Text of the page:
It is possible to crash vulnerable network-facing Linux servers, PCs, and gadgets, or slow down their network connections, by sending them a series of maliciously crafted packets. It is also possible to hamper vulnerable FreeBSD machines with the same attack.
Given that Linux powers an incredible amount of stuff these days, all sorts of gear from network or internet-connected TVs, routers, thermostats, light switches, CCTV cameras, and robot vacuum cleaners, to servers, PCs, smart fridges, phones and tablets, dialysis machines, car infotainment systems, tractors, construction equipment, and uranium centrifuges, and so on, can be potentially brought to a halt by miscreants – if vulnerable.
Crucially, in order to remotely crash or knacker your computer or gadget, a miscreant must be able to open a connection to the Linux-powered device: this is possible if the machine is running something like a web server, a SSH daemon, or some other TCP-based service. If your device is not listening on any TCP ports, it will be virtually impossible to exploit.
So, not great, not terrible; it's an annoyance that could disrupt websites and similar services on the internet if script kiddies start firing off waves of exploits at vulnerable machines.
Patches and mitigations are available, and can be applied by hand if needed, or you can wait for a security fix to be pushed or offered to your at-risk device. A key workaround is to set
At the heart of the drama is a programming flaw dubbed SACK Panic aka CVE-2019-11477: this bug can be exploited to remotely crash systems powered by Linux kernel version 2.6.29 or higher, which was released 10 years ago.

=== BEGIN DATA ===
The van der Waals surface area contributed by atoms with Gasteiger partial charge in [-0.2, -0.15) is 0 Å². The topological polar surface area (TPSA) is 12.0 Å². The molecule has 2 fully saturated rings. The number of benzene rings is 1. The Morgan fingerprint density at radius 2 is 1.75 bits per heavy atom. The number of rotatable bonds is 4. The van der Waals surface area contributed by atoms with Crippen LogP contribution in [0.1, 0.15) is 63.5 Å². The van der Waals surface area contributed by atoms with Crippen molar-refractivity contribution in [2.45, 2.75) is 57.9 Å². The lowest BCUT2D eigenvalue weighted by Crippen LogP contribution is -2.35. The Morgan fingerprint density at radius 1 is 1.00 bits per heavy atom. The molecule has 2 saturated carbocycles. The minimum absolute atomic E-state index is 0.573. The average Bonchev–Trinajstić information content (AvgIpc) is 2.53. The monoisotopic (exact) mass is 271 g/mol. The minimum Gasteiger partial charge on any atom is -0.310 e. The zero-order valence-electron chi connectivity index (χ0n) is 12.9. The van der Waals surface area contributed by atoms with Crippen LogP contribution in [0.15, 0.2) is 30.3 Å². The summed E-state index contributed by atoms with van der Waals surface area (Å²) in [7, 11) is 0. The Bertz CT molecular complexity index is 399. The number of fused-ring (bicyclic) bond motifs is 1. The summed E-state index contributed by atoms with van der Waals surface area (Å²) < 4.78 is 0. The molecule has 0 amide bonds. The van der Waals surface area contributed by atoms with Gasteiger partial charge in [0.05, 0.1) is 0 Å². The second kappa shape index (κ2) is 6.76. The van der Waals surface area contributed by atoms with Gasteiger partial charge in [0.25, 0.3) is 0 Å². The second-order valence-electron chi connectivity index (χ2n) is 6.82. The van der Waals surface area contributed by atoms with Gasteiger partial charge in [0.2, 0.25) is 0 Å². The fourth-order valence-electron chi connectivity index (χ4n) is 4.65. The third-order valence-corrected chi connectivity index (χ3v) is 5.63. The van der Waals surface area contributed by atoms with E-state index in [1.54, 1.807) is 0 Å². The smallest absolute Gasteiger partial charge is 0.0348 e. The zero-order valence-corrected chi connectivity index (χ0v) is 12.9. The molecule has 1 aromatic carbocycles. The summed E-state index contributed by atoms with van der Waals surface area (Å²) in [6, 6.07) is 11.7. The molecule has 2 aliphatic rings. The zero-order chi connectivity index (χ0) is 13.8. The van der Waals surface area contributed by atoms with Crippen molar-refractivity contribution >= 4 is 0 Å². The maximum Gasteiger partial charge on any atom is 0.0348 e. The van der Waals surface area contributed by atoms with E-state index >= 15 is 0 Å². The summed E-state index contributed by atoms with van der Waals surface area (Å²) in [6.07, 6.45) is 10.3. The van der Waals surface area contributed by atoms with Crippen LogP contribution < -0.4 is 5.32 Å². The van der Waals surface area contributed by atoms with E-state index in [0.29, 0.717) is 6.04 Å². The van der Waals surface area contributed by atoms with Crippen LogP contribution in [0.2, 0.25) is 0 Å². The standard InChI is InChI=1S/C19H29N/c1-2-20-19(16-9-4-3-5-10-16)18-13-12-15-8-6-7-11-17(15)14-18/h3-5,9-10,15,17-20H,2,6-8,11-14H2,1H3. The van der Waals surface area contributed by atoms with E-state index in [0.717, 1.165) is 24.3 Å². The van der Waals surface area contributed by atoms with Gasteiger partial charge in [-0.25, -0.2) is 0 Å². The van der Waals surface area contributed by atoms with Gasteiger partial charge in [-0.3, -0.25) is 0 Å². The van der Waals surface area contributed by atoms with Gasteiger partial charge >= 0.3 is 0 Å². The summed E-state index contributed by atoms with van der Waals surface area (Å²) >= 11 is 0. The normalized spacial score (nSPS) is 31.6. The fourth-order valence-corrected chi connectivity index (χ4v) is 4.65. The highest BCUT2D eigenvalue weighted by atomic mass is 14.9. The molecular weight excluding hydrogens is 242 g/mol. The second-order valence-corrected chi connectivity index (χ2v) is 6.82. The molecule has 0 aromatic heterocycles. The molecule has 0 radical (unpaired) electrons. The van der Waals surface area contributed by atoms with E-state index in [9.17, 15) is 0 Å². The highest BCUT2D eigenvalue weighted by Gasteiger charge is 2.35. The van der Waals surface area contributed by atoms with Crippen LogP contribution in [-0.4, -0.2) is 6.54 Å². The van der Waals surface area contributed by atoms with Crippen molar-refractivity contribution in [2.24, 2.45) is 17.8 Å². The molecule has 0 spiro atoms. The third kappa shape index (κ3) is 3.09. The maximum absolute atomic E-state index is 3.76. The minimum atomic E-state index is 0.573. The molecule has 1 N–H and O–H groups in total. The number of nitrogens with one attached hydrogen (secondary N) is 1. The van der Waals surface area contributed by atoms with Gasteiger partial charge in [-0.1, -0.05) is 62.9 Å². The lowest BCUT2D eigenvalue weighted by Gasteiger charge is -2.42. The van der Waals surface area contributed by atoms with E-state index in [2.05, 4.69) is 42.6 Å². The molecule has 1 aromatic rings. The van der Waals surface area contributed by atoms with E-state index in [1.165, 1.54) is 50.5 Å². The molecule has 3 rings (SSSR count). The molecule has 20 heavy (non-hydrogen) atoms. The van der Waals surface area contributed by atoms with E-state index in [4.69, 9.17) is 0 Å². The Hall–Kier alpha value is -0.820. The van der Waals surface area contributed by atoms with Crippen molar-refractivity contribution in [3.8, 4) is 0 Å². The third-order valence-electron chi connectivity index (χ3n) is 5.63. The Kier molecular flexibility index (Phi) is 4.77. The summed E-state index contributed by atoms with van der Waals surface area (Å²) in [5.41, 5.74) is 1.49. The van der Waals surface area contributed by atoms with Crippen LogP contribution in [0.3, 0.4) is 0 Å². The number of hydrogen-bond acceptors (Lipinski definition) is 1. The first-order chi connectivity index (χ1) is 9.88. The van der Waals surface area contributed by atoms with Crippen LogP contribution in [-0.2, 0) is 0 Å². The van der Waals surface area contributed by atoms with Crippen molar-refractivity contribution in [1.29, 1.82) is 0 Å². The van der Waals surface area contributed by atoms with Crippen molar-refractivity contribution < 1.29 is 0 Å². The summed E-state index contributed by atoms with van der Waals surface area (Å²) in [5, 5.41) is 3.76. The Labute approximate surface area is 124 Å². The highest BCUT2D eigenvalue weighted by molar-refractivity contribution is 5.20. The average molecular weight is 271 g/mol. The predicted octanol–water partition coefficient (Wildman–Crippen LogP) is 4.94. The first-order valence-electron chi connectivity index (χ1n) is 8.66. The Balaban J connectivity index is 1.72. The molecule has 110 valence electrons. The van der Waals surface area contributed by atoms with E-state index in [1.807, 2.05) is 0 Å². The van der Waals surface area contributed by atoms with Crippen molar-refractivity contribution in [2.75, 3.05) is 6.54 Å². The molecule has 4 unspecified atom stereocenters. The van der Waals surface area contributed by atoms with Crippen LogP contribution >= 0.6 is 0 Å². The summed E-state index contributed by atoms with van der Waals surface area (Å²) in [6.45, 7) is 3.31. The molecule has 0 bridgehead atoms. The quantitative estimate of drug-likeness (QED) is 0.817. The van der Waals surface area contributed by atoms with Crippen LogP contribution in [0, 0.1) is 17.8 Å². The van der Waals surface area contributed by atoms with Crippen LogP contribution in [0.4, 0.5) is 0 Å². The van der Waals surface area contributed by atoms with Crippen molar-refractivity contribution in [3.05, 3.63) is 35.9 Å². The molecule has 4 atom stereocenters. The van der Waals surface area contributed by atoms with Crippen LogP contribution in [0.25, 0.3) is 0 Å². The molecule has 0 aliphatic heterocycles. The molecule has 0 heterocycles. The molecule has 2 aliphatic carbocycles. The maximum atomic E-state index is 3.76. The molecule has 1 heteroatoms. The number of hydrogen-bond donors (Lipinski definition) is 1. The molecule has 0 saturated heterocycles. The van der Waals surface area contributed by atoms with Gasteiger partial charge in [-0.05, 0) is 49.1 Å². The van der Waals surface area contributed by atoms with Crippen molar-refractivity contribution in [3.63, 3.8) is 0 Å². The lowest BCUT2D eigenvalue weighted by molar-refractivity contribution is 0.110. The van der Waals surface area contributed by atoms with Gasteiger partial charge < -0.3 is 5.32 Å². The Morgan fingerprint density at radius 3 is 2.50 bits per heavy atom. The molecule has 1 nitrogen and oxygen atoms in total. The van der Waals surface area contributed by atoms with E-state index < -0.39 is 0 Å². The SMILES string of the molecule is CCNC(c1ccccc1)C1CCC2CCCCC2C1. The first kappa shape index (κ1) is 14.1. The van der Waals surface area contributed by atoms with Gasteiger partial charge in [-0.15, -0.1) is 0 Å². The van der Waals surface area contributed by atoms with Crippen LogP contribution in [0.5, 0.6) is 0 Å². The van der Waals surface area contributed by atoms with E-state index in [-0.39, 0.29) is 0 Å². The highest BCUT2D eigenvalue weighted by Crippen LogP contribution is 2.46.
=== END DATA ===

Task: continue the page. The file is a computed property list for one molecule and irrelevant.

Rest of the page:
There are three other related holes: SACK Slowness, aka CVE-2019-11478, which affects Linux kernels pre-4.15, and all versions to a degree; SACK Slowness, aka CVE-2019-5599, which affects FreeBSD 12 using the RACK TCP stack; and Excess Resource Consumption Due to Low MSS Values, aka CVE-2019-11479, which affects all Linux kernel versions.
They were discovered and reported by Netflix security's Jonathan Looney, and described in an advisory issued here in the past couple of hours.
They basically revolve around an enabled-by-default feature in Linux called TCP SACK. Designed to speed up the transfer of data between computers, SACK (or Selective ACKnowledgement) allows a receiving machine to more precisely tell the sender how much data it has received and what needs to be resent. Ideally this means less data needs to be re-transmitted, and both machines can therefore shift files and other information between themselves faster. Some admins disable the feature for various reasons, one being that it is not terribly well implemented by some operating systems.
With CVE-2019-11477, a string of TCP SACK responses will cause the Linux kernel to unexpectedly hit an internal data structure limit, triggering a fatal panic. The others affecting Linux will force the system to consume resources, thus slowing it down, as Red Hat explained in its technical summary today.
Additionally, CVE-2019-5599 is a bug in the way FreeBSD handles SACK responses: it is possible to fragment an internal data structure that tracks SACKs, causing the kernel to walk long linked-lists, slowing down the system.
Thus far, Red Hat, Amazon Web Services, SUSE, and Grsecurity have all posted advisories or announced plans to soon post fixes for the flaws, with other vendors certain to follow suit in the coming hours and days.
Disabling SACK, for what it's worth, is a worthwhile workaround for now, but bear in mind it may impact your network throughput. ®